Kihika, Kinyanjui duel to flavour Nakuru race
Often regarded as the epicentre of Kenya’s politics, Nakuru is steadily firming its position with the battle for political supremacy between Governor Lee Kinyanjui and Senator Susan Kihika taking shape ahead of the 2022 General Election.
In fact, the bare-knuckle tackles and exchange of barbs between the two political heavyweights mirrors what is happening at the national arena where the top guns are jostling for political power amidst shifting of positions.
Matters came to a head two weeks ago during a church event, in Nakuru town graced by Deputy President William Ruto when the duo’s rivalry played out in the open to the consternation of the congregants.
Outside the church, a small group of about 20-50 people—mostly women—were chanting anti-Kinyanjui slogans and this irked him.
When he rose to speak, Kinyanjui accused Kihika of failing to respect the church. He apologised to the church saying some leaders had failed to distinguish between political rallies and church events and political rallies.
This was during the consecration of Bishop David Macharia as the General Overseer of the Full Gospel Churches of Kenya at the Langa Langa Full Gospel Church.
“I want to apologise on behalf of our leaders who do not distinguish between a church function and a political function.
You cannot bribe people to cheer you in a church function. This is wrong,” the governor said.
Kinyanjui also hit out at Malindi MP Aisha Jumwa who had in her speech earlier asked the church to pray for Kihika so that she becomes the governor next year.
“We do not mind your prayers for your friends, but let Nakuru people choose their leaders because we cannot come to Malindi to tell the people there who to elect,” he said.
The bitter rivalry between Kinyanjui and Kihika has been simmering since the 2017 General Election when they were both elected on a Jubilee Party ticket.
While Kinyanjui has remained steadfast in Jubilee, Kihika has been a vocal supporter of Ruto and the face of the United Democratic Alliance (UDA) not just in Nakuru county but also nationally.
In a bid to understand the two leaders better, People Daily spoke to residents, political pundits and other players in the political environment.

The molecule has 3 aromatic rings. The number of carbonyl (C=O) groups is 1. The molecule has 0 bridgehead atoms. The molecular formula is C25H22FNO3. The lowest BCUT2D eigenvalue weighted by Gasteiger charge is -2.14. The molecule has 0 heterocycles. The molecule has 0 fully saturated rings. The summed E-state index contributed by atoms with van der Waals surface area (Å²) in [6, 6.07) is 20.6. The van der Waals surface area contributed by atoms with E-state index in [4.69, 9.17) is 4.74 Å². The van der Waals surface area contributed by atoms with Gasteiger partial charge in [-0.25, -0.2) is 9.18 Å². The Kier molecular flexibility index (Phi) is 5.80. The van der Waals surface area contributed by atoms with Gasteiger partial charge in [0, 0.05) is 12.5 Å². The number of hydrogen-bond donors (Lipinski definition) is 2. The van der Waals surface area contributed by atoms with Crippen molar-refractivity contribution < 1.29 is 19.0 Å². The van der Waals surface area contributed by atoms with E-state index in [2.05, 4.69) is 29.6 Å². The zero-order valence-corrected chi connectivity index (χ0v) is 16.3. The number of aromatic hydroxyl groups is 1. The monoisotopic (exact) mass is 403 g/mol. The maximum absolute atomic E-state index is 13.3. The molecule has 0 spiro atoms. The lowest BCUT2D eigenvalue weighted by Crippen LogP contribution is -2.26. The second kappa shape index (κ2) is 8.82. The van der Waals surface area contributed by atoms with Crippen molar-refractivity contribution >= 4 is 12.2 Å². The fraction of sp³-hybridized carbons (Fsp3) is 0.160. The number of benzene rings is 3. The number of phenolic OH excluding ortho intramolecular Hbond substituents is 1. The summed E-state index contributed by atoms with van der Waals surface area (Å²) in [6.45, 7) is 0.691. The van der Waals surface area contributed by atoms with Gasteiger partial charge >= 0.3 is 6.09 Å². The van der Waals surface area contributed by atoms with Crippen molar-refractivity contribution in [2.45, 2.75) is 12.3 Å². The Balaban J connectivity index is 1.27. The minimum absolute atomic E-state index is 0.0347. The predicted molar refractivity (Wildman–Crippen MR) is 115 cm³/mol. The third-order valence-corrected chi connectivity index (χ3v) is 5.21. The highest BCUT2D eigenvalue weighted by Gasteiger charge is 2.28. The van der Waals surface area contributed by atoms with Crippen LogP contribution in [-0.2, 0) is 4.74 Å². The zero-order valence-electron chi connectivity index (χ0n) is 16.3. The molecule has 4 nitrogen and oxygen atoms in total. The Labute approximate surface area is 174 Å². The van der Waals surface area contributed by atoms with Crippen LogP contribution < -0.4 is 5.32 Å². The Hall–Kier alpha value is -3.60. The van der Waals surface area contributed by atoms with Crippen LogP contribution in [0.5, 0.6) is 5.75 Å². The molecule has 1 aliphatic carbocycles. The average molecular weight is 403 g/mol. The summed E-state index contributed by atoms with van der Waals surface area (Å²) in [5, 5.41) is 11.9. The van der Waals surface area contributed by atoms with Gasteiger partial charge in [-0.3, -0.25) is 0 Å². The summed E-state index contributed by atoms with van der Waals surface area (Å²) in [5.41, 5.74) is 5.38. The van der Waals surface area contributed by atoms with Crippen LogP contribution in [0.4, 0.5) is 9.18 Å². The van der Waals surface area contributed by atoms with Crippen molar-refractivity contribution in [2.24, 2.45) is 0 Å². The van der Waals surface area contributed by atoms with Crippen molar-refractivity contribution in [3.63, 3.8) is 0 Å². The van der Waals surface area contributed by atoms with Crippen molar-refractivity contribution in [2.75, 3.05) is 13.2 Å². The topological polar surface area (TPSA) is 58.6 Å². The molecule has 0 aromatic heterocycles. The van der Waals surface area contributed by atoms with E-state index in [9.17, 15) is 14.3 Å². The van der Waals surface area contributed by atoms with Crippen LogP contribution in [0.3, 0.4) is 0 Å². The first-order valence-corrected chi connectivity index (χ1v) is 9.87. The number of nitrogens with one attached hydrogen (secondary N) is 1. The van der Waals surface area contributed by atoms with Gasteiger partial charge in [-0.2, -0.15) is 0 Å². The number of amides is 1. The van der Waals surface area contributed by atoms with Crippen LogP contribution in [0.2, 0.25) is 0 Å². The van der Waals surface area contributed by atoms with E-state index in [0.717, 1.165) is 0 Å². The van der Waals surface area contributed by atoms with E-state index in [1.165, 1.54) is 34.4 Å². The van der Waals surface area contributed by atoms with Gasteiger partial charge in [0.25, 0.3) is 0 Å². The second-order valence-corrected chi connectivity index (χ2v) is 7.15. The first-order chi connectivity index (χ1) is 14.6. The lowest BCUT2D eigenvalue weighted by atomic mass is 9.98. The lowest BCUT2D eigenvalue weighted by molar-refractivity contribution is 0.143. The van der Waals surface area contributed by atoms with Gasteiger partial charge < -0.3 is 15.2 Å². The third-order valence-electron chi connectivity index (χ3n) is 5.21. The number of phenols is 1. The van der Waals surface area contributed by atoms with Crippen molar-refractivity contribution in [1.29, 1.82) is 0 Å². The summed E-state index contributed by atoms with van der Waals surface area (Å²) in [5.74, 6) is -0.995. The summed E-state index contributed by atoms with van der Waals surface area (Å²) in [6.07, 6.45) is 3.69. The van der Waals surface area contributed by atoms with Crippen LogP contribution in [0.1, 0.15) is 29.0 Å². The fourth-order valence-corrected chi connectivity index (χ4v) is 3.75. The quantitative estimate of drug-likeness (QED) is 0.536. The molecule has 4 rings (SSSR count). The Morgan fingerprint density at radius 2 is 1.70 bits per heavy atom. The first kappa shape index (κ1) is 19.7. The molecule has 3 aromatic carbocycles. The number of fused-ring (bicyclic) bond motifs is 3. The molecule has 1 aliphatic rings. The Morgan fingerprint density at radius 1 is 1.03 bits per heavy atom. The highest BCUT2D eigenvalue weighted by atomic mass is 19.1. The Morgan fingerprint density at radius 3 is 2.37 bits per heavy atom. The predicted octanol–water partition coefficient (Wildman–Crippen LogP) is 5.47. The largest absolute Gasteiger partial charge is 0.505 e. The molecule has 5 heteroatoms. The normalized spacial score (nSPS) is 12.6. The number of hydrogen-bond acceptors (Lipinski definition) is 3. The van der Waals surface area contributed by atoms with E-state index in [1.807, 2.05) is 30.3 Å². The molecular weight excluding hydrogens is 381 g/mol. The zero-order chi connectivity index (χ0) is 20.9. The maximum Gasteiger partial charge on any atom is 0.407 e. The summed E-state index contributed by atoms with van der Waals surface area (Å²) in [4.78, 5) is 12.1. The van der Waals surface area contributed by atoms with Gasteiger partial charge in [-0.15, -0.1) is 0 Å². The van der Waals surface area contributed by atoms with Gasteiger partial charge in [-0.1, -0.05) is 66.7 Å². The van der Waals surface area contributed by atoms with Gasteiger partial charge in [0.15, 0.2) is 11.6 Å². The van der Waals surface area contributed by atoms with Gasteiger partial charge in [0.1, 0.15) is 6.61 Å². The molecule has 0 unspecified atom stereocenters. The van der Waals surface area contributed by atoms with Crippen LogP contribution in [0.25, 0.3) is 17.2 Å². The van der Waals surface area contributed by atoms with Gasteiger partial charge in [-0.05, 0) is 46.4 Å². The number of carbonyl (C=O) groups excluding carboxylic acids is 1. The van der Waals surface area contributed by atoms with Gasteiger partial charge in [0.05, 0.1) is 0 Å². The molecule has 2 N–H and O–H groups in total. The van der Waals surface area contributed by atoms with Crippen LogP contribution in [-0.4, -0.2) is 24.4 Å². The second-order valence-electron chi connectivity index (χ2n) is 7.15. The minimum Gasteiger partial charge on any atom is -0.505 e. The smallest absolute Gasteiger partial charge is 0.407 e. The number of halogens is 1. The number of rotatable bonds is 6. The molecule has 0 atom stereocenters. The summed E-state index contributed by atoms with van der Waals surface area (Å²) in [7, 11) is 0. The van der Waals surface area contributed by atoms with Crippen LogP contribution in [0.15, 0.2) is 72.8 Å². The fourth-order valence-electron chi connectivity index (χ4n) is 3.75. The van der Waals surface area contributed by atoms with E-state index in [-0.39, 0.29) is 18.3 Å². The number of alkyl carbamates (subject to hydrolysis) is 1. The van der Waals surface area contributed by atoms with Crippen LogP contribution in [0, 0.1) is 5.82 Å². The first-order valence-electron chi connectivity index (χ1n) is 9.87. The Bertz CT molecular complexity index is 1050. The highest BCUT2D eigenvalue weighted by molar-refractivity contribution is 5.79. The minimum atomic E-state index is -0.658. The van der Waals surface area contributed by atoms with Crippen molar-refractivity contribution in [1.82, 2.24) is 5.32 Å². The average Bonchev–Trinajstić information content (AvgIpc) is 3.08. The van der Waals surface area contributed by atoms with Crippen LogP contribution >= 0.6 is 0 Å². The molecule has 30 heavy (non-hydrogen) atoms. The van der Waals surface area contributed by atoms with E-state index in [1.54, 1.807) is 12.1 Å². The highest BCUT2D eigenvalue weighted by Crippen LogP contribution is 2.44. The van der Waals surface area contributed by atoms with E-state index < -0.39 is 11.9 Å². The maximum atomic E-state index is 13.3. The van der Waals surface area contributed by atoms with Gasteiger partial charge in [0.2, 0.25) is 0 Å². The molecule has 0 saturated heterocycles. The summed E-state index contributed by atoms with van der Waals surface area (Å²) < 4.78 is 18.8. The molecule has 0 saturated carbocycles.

Moses Esekon, a youth leader and key supporter of Kinyanjui, described him as a sober and development oriented leader “whose development record speaks for itself” adding that although he is a level-headed leader, he had been pushed to the wall. He said the governor had taken a middle-ground in country’s politics because Nakuru county is cosmopolitan.
“He is always at hand to receive the Deputy President but it’s the senator who is trying to drive a wedge between them,” he said.
Asked whether Kinyanjui could join Ruto’s camp, Esokon said: “He has no problem with DP Ruto. There is nothing impossible in politics, anything can happen.”
For his part, Nakuru Street Traders and Hawkers Association chairman Sankale ole Nasieku described Kinyanjui and Kihika as two people with distinct personality traits.
“The governor is a very good manager but a poor politician while the senator is a very good and aggressive politician,” said Nasieku.
He added: “Kinyanjui is very sharp and intelligent,” he said noting that his grasp of issues is top notch but added that his biggest undoing is failure to manage politics properly.
“He has done a lot in terms of development and that is one of his strong points but he has failed to align himself politically and this might cost him dearly,” he explained.
Nasieku said recent revelations by Jubilee Secretary General Raphael Tuju that the party is crafting a coalition agreement with Raila Odinga’s ODM might not work well for jubilee in the region.